15. I think people make far too much of an issue about wearing 3D glasses frankly. Unless you have to wear prescription glasses which means wearing two pairs when you watch 3D, or there is a physical issue with the 3D such as headaches or nausea, I don’t see what people whine about. Nobody complains about having to wear sunglasses to go outside in the summer for a few hours or wearing goggles to dive for an hour or so. The experience justifies the mild inconvenience having to wear face furniture entails.

    Glasses free 3D would certainly be an improvement just as not having to wear prescription glasses would be nice for those of us plagued with poor eyesight. But when all is said and done I would rather “see” than miss out simply because I have to wear a pair of glasses.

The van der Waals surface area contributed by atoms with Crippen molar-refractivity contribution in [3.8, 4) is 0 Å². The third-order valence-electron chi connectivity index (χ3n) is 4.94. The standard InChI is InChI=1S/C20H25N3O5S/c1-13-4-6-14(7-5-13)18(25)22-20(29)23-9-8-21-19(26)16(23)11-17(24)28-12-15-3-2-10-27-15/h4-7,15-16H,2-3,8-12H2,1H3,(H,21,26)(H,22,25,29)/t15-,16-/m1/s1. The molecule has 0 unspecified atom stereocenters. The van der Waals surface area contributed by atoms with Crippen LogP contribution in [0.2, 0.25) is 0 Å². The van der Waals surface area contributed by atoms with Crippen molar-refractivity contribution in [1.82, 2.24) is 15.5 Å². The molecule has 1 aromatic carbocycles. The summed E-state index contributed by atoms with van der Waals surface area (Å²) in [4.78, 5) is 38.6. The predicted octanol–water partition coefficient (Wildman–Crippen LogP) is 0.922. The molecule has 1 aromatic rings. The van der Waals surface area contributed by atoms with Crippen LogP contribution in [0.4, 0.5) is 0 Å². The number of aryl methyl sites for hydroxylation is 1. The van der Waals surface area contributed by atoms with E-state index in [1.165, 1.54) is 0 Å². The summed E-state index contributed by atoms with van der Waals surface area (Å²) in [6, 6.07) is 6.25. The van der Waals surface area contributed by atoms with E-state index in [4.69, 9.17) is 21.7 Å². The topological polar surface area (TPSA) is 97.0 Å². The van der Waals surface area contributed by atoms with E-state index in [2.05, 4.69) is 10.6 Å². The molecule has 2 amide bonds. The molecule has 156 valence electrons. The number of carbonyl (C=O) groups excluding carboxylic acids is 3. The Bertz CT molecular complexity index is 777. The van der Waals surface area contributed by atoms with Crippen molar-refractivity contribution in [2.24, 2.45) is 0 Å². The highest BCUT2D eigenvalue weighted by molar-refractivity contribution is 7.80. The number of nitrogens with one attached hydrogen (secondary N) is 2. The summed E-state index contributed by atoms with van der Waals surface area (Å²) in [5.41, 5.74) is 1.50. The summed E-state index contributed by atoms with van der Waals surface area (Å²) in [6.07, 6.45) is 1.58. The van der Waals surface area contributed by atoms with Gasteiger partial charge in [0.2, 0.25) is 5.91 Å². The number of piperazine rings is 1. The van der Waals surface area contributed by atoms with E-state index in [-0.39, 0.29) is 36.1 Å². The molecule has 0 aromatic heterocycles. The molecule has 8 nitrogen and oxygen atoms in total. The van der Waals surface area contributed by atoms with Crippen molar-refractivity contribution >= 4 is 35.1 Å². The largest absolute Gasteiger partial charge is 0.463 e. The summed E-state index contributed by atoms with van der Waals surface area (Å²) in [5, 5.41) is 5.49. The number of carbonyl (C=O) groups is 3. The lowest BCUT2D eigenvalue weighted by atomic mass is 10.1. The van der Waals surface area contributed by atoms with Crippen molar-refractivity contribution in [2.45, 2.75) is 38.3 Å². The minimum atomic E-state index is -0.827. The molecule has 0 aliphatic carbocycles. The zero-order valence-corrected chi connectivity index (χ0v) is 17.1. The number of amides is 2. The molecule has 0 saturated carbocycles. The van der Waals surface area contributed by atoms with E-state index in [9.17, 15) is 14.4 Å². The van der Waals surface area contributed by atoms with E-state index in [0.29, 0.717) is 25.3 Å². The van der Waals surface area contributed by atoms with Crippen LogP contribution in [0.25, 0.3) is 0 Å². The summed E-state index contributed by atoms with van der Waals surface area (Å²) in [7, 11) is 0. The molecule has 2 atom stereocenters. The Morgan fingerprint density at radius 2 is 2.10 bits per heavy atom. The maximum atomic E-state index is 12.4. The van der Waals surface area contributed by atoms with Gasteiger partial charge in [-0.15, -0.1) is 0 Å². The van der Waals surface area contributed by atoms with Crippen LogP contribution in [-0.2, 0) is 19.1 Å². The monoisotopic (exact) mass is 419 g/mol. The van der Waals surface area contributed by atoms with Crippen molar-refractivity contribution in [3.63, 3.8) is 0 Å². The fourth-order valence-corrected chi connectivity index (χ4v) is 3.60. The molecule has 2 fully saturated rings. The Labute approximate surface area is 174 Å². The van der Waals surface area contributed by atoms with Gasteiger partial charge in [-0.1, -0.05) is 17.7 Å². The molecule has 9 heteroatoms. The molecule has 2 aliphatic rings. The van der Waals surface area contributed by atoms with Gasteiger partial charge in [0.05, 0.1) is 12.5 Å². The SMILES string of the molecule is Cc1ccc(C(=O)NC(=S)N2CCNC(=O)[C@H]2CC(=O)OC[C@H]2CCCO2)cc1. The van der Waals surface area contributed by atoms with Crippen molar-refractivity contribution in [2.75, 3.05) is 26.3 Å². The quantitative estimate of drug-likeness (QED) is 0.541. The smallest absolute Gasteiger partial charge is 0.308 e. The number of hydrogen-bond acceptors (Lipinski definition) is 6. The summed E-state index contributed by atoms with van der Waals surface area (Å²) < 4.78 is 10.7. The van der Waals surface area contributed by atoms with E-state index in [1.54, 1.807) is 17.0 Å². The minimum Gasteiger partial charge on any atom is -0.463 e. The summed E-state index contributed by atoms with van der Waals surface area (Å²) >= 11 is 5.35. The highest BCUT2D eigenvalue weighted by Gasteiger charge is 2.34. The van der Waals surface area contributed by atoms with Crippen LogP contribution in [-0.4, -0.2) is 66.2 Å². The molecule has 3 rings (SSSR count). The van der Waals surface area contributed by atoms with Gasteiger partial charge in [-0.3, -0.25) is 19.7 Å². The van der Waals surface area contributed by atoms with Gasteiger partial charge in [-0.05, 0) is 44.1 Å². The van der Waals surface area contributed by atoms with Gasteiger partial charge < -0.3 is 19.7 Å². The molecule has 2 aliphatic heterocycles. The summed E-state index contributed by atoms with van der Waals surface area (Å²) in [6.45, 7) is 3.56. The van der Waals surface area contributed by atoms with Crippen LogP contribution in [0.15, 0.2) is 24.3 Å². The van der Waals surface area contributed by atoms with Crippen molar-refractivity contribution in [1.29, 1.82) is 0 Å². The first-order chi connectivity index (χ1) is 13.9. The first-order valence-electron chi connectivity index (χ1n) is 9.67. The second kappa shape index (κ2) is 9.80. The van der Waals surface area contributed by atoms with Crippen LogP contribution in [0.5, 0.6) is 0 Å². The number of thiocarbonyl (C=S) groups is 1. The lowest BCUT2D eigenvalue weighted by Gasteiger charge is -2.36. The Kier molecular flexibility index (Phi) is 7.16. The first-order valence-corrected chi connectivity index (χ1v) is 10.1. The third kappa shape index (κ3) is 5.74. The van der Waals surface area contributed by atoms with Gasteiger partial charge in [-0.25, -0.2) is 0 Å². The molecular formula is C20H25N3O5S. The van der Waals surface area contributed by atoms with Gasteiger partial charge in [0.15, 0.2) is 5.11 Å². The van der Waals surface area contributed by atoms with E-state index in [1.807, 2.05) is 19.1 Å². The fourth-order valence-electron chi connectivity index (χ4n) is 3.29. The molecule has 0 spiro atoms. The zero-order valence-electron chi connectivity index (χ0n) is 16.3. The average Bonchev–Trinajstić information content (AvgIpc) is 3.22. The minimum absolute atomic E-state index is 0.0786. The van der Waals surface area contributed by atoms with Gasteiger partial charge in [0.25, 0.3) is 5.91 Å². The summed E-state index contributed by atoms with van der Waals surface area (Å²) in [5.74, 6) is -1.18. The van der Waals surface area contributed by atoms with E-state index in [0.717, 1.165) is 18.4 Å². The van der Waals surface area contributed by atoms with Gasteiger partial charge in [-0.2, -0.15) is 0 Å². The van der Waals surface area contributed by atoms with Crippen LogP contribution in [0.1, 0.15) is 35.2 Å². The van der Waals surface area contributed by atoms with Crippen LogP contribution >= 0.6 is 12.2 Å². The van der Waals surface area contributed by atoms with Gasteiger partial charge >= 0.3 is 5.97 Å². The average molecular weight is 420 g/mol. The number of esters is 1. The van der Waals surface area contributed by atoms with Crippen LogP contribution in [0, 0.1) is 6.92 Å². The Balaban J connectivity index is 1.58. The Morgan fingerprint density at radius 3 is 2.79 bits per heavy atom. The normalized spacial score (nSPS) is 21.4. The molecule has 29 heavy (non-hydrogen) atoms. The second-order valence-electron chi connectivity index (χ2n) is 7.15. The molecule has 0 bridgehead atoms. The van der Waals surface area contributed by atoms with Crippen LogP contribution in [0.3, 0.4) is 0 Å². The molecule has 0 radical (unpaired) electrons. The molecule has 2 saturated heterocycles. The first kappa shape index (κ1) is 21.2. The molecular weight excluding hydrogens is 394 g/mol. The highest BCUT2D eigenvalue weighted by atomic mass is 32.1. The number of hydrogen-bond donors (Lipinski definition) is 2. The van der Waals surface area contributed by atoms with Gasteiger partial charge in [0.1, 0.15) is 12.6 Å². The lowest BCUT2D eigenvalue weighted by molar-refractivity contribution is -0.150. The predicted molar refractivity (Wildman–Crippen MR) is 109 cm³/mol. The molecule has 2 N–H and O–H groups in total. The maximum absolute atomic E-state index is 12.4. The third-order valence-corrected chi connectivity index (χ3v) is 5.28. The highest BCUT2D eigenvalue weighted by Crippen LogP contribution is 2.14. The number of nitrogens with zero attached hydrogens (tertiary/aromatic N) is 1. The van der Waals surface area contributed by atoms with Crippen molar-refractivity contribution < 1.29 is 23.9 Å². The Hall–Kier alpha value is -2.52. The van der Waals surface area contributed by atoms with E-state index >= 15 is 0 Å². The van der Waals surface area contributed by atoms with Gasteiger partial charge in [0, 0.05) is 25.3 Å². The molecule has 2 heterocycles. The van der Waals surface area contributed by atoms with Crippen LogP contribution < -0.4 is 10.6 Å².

16. Mike

    More people will buy 3D tvs when glasses free becomes available, personally I use to think wearing glasses would be a pain in the a$$ but it doesn’t bother me at all.

  17. Jaster Mareel

    @William Henley, the ability to lie on my side on the couch to watch 3D is the main reason I got a plasma 3DTV because it allows you to do that.

    I love 3D at home. Even the post-conversions are good now. The Amazing spider-Man 2 looks awesome in 3D and that’s a post-conversion.

    I frankly don’t understand the massive backlash against 3D that started right out of the gate, even before ticket prices increased for it.

    It used to kind of give me headaches after full-length films, but switching to a higher refresh rate solved that small issue.

    I’ve never understood the problem with the glasses. Go outside in summer, EVERYONE is wearing glasses! Did everyone point and laugh at MIB or Terminator or Neo because they looked like “dorks” in dark glasses? This literally makes zero sense to me.

Leave a Reply to Nathan Payne Cancel reply

Your email address will not be published. Required fields are marked *